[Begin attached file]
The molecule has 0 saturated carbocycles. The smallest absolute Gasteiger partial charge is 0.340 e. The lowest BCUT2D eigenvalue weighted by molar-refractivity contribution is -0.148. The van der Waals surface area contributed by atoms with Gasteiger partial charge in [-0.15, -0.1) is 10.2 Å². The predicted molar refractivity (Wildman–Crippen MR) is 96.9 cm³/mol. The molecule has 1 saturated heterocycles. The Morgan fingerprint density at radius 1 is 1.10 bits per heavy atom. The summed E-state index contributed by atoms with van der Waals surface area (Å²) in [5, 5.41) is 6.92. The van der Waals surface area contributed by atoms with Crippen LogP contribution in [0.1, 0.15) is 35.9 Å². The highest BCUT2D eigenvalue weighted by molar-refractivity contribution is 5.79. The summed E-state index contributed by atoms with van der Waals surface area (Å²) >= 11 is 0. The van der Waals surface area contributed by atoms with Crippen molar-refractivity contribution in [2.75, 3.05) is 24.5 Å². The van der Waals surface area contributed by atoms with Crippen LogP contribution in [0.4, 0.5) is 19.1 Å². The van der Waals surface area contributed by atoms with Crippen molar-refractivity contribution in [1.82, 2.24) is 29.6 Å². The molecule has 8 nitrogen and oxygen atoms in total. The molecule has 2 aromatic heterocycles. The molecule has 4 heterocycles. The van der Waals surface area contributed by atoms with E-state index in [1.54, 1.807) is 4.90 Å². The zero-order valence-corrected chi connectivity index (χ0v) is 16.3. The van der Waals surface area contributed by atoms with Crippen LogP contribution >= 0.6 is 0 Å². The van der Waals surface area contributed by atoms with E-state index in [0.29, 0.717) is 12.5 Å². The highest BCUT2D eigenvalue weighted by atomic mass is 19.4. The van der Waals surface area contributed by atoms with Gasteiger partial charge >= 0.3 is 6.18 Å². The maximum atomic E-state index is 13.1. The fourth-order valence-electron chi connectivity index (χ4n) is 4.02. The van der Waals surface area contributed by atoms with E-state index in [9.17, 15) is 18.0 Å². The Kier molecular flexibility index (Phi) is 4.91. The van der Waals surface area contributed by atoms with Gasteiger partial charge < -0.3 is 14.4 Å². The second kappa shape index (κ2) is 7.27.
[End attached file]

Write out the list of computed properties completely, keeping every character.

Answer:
The molecule has 0 saturated carbocycles. The smallest absolute Gasteiger partial charge is 0.340 e. The lowest BCUT2D eigenvalue weighted by molar-refractivity contribution is -0.148. The van der Waals surface area contributed by atoms with Gasteiger partial charge in [-0.15, -0.1) is 10.2 Å². The predicted molar refractivity (Wildman–Crippen MR) is 96.9 cm³/mol. The molecule has 1 saturated heterocycles. The Morgan fingerprint density at radius 1 is 1.10 bits per heavy atom. The summed E-state index contributed by atoms with van der Waals surface area (Å²) in [5, 5.41) is 6.92. The van der Waals surface area contributed by atoms with Crippen LogP contribution in [0.1, 0.15) is 35.9 Å². The highest BCUT2D eigenvalue weighted by molar-refractivity contribution is 5.79. The summed E-state index contributed by atoms with van der Waals surface area (Å²) >= 11 is 0. The van der Waals surface area contributed by atoms with Crippen molar-refractivity contribution in [2.75, 3.05) is 24.5 Å². The van der Waals surface area contributed by atoms with Crippen LogP contribution in [0.4, 0.5) is 19.1 Å². The van der Waals surface area contributed by atoms with Crippen molar-refractivity contribution in [1.82, 2.24) is 29.6 Å². The molecule has 8 nitrogen and oxygen atoms in total. The molecule has 2 aromatic heterocycles. The molecule has 4 heterocycles. The van der Waals surface area contributed by atoms with E-state index in [1.54, 1.807) is 4.90 Å². The zero-order valence-corrected chi connectivity index (χ0v) is 16.3. The van der Waals surface area contributed by atoms with Crippen LogP contribution >= 0.6 is 0 Å². The van der Waals surface area contributed by atoms with E-state index in [0.29, 0.717) is 12.5 Å². The highest BCUT2D eigenvalue weighted by atomic mass is 19.4. The van der Waals surface area contributed by atoms with Gasteiger partial charge >= 0.3 is 6.18 Å². The maximum atomic E-state index is 13.1. The fourth-order valence-electron chi connectivity index (χ4n) is 4.02. The van der Waals surface area contributed by atoms with E-state index in [9.17, 15) is 18.0 Å². The Kier molecular flexibility index (Phi) is 4.91. The van der Waals surface area contributed by atoms with Gasteiger partial charge < -0.3 is 14.4 Å². The second kappa shape index (κ2) is 7.27.